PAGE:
Home | Reviews | Blog | Daily | Glossary | Orrin's Stuff | Email

Growing Up ()

It has become extremely fashionable to speak of the cohort of Americans who grew up during the Depression and fought World War II as "The Greatest Generation".  I've made it abundantly clear elsewhere that I think this wildly overstates the case (see Orrin's review).  However, at the same time I find it just appalling to listen to people bitch about how hard their lives are when in reality the hardships they face pale in comparison to the truly hard times endured by their parents and grandparents (and now great-grandparents).  In particular, our national discourse reached an all time low in 1992 when Bill Clinton based his Presidential campaign on the total canard that the economy was the worst it had been since the Great Depression.  Russell Baker's fine memoir stands as a rebuke to those who think the corporate downsizing of the late 80's was brutal and offers an object lesson in self improvement for those who think it is necessary for government to intervene to improve the lot of the poor.  Baker is not wholly a self made man, his willful and often difficult mother saw to it that he made something of himself.  But the important point is that it was through will power and hard work (and of course ability) that he got himself an education and realized his dream of becoming a newspaper columnist, that he grew up and got ahead.

In truly superior prose he tells the story of his hardscrabble upbringing--born out of wedlock; his father drank himself to death; his mother and paternal grandmother battled over him; his mother ended up giving his little sister to relatives to raise; they are forced to rely on the kindness and generosity of reluctant family; ne'er do well uncles crop up and stay on; and Mom's gentleman friends offer not merely companionship but a possible escape from grinding poverty.  And through it all, Baker and his mother are continually at loggerheads, the final confrontations coming when he meets his prospective wife and finally has to assert himself regardless of the consequences.

This book was a surprising but well deserved mega best seller when it came out almost twenty years ago now.  If you haven't read it be sure to track down a copy.  Baker's is a great American life, in the tradition of Benjamin Franklin and Booker T. Washington (see Orrin's review), and this memoir should endure in the same way theirs have.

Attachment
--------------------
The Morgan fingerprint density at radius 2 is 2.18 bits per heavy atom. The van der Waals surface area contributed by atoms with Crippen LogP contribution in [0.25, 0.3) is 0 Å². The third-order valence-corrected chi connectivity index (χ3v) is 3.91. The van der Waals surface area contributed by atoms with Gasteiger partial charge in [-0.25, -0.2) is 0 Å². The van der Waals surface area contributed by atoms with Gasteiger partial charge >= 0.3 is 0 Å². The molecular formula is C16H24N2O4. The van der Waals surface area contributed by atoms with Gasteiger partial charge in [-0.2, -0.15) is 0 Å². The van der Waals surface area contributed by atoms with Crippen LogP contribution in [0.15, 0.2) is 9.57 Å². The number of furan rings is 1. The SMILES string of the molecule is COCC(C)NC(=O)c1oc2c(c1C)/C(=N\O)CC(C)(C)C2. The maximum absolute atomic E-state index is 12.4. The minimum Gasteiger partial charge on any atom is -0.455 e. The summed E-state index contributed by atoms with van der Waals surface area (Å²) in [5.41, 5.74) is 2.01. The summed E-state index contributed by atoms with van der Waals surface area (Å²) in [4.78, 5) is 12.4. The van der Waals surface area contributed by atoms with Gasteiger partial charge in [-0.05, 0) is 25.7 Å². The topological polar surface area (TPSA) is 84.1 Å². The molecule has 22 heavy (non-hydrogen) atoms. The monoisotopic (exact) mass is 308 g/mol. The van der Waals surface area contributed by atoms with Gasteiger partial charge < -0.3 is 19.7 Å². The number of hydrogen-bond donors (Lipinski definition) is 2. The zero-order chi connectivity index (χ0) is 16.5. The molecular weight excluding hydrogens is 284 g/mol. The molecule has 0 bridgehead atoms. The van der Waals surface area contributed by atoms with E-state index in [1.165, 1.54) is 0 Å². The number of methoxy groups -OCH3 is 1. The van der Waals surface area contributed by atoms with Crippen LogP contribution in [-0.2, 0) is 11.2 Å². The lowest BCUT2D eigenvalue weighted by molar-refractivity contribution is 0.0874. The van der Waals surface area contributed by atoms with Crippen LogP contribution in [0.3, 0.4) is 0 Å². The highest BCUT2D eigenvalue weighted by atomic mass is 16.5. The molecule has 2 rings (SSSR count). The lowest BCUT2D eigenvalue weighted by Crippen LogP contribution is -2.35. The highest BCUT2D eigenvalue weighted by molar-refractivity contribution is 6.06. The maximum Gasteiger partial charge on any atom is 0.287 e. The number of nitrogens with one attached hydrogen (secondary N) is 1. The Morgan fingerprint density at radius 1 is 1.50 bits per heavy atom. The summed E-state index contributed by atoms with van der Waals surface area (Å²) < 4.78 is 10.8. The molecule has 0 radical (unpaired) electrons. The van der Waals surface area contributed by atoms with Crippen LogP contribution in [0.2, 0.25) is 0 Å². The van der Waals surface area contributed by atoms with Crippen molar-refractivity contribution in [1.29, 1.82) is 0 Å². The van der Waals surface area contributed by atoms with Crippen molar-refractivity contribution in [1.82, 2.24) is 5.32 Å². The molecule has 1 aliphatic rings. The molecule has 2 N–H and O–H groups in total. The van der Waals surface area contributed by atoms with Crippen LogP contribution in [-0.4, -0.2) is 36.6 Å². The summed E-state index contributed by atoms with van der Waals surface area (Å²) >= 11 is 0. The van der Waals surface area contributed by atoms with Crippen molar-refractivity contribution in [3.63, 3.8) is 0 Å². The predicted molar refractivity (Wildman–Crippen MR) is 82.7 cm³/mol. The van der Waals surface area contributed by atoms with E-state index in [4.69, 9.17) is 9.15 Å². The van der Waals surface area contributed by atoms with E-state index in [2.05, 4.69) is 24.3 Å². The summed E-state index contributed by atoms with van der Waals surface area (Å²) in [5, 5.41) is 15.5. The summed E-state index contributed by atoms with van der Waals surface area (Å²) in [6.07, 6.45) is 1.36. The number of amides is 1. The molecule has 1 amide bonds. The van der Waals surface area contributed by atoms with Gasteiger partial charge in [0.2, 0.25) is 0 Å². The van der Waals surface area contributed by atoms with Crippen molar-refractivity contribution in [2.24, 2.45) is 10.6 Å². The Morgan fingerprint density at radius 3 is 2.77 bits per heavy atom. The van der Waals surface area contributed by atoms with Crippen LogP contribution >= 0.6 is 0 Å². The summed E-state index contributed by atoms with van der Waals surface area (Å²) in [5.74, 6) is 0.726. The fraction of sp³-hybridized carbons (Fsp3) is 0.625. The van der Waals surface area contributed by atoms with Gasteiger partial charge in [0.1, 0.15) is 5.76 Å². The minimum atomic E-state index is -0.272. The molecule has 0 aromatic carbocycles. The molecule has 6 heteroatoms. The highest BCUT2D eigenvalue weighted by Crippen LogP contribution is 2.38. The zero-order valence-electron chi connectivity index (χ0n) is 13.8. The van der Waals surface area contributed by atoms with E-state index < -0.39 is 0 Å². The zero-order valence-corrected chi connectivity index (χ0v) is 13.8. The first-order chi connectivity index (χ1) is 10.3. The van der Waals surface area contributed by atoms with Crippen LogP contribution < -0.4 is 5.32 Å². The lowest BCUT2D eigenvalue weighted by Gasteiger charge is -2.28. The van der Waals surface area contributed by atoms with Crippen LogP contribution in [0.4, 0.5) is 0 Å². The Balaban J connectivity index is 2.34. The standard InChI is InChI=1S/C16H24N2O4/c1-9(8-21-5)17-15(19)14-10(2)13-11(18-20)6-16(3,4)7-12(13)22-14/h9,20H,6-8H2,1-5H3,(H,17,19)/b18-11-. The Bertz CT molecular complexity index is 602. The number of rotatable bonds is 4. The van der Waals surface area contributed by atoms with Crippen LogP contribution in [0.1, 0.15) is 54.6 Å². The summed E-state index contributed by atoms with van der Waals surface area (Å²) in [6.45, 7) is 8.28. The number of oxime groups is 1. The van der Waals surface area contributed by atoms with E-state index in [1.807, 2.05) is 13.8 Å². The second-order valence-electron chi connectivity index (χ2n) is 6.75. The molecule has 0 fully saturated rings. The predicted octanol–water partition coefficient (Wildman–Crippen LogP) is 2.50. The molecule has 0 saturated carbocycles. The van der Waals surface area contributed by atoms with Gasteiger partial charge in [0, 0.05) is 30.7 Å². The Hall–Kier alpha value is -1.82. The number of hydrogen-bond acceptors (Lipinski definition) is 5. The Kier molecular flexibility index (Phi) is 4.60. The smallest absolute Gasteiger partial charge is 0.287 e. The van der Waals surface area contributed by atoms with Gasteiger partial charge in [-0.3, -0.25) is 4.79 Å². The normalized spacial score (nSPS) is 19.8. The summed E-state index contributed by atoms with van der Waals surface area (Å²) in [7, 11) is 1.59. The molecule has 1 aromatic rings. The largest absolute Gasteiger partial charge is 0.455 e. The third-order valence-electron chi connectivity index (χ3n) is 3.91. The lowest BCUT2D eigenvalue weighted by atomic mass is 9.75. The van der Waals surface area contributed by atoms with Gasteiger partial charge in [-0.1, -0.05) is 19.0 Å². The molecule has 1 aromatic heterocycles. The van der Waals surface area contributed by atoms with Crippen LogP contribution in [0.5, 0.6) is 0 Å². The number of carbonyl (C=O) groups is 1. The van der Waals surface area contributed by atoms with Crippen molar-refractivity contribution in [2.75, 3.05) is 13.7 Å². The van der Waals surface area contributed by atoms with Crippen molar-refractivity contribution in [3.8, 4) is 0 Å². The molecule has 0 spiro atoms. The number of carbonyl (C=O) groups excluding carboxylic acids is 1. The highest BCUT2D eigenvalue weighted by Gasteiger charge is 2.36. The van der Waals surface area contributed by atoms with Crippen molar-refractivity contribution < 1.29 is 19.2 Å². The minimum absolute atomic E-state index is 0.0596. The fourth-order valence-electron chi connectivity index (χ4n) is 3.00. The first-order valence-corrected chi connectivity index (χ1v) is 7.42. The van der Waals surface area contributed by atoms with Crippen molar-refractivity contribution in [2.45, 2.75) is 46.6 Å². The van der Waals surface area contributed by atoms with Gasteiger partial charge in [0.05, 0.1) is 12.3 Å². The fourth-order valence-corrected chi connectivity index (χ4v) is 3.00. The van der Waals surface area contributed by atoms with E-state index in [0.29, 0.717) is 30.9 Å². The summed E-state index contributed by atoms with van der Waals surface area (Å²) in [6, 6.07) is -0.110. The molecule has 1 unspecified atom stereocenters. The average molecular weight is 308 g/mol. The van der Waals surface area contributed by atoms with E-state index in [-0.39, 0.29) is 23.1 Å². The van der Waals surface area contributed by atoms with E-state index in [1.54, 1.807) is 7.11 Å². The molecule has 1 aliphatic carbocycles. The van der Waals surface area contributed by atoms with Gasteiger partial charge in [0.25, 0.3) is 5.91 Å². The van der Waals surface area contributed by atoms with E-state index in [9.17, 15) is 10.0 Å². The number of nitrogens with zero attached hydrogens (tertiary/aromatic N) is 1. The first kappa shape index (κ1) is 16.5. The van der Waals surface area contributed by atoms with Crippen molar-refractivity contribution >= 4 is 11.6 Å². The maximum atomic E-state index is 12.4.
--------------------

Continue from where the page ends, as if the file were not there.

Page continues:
Grade: (A)


See also:

Russell Baker Links:
    -MEMOIR OF A SMALL-TOWNBOYHOOD (adapted from Growing Up)(Russell Baker, NY Times Magazine)
    -REVIEW : May 17, 2001 Russell Baker: Mr. Right, NY Review of Books
       Before the Storm: Barry Goldwater and the Unmaking of the American Consensus by Rick Perlstein
       Suburban Warriors by Lisa McGirr
       Right-Wing Populism in America:Too Close for Comfort by Chip Berlet and Matthew N. Lyons
    -REVIEW: Jul 16, 1998 Russell Baker: The Exile, NY Review of Books
       Nixon in Winter by Monica Crowley
       Abuse of Power: The New Nixon Tapes edited by Stanley I. Kutler
       Nixon's Economy: Booms, Busts, Dollars, and Votes by Allen J. Matusow
    -REVIEW: of  GROWING UP By Russell Baker (Richard Lingeman, NY Times Book Review)
    -REVIEW: of GROWING UP. By Russell Baker (Christopher Lehmann-Haupt, NY Times)
    -REVIEW: of THE GOOD TIMES By Russell Baker (WARD JUST, NY Times Book Review)
    -REVIEW: of The Good Times By Russell Baker (Frank Conroy, NY Times Book Review)
    -The Depression News: The 1930's

Book-related and General Links:


I read the book twenty years ago and found it most delightful. The reason I am reviewing it here is that an excerpt of it is included for my students to read in a basic writing class at a local university.

It so much reminded me of my own childhood, albeit the setting for Out of the Cotton Fields: and into the Classroom occurred in Southeast Alabama, a copy of which I gave to each of my students.

I found Baker's book compelling; it is a book I would read over and over, that is, if I didn't have other books I want to read.

- Horace Danner

- Jan-24-2007, 12:04


It was a good book, no doubt about that, but somewhat random. I understand he was trying to show us life in that timeperiod, but nothing monumental happened to him, he basically just learned how to not be such a pushover. Just seemed random, but I did enjoy it as I have an interest in that time period.

- Jag G

- Aug-12-2006, 22:50


i read some of this book. I appreciated its irrelevance to anything substantial. It was the simplest of all stories and had no real meaning to it. I do not appreciate, however, my ignorant teacher that forced me to read it.

- chuck

- Oct-30-2005, 21:31


I love Growing Up. The characterizations of family members are wonderful. I could get under their skin and feel what they are about. Russell Baker did not sugar coat his human flaws and his tribute to his mother who played such a part in his "making something of himself" was humorous and heart warming. Oh, to have such a mother. One other book reaches such a place in my heart, When Montana and I Were Young, by Margaret Bell.

- dianne

- Sep-20-2004, 09:33


i only read 3 pages of the book. It was ok but nothing to go crazy about

- micki

- Mar-24-2004, 20:51


I read rhis book and I found it interesting.

- john

- Dec-10-2003, 07:47



- Dec-10-2003, 07:45


I think the review could have been more detailed. I do not think it is talking about the book as a whole.

- Danie Brown

- Dec-01-2002, 16:24